Switzerland’s largest bank, UBS, expects the United States Congress to take a long time to pass cryptocurrency legislation despite mounting interest in crypto investments and regulators calling for Congress to weigh in on crypto legislation.
Congress Could Take a Long Time on Crypto Legislation
The largest bank in Switzerland, UBS, published its view on U.S. crypto legislation Friday after the House of Financial Services Committee held a lengthy hearing on the regulation of cryptocurrencies and stablecoins last week.
The Swiss bank’s U.S. Office of Public Policy explained that at the hearing, a senior Treasury official discussed recommendations made in a stablecoin report issued by the Department of the Treasury and other regulators.
“To fill in regulatory gaps and address financial stability concerns, the regulators would like Congress to develop legislation that regulates stablecoin issuers as banks,” the UBS team detailed, noting that this proposal has received pushback from some lawmakers.
The Federal Reserve also made it clear in its recent central bank digital currency (CBDC) report that it would like direction from Congress before proceeding with a digital dollar.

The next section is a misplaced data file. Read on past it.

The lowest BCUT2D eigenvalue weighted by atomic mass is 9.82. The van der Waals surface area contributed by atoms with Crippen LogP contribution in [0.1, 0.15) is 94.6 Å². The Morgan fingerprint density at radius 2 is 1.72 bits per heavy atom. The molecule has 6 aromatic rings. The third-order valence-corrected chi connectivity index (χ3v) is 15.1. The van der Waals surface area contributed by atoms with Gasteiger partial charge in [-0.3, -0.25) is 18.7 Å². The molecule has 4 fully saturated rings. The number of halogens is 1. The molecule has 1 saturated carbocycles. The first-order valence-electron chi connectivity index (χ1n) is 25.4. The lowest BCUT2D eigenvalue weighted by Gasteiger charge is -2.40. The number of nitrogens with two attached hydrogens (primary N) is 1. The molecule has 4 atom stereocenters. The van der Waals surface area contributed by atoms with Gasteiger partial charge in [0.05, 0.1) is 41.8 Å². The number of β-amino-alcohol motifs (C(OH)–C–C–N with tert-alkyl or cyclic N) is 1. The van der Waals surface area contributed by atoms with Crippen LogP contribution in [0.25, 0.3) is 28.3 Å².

However, Switzerland’s largest bank believes:
It will take time for lawmakers to digest the complexities of these issues and reconcile potentially divergent approaches on how digital assets should be regulated.
The UBS team further detailed: “Regulators could be waiting a long time for Congressional action and in the meantime will need to grapple with these issues using the limited and imperfect authorities they already have.”
Nonetheless, the bank pointed out that interest in crypto assets “is growing in Congress and among the broader public.”
Furthermore, there are reports that the Biden administration may weigh in on cryptocurrency legislation with an executive order in the near future.
In August last year, U.S. Senator Ted Cruz slammed his colleagues in Congress for trying to regulate crypto without an understanding of what it is.
The senator from Texas said: “We shouldn’t regulate something we don’t yet understand. We should actually take the time to try to understand that. We should hold some hearings, we should consider the consequences … We shouldn’t destroy people’s lives and livelihoods from complete ignorance.”
Meanwhile, two federal agencies — the U.S. Securities and Exchange Commission (SEC) and the Commodity Futures Trading Commission (CFTC) — are collaborating to ensure investor protection in the crypto space.
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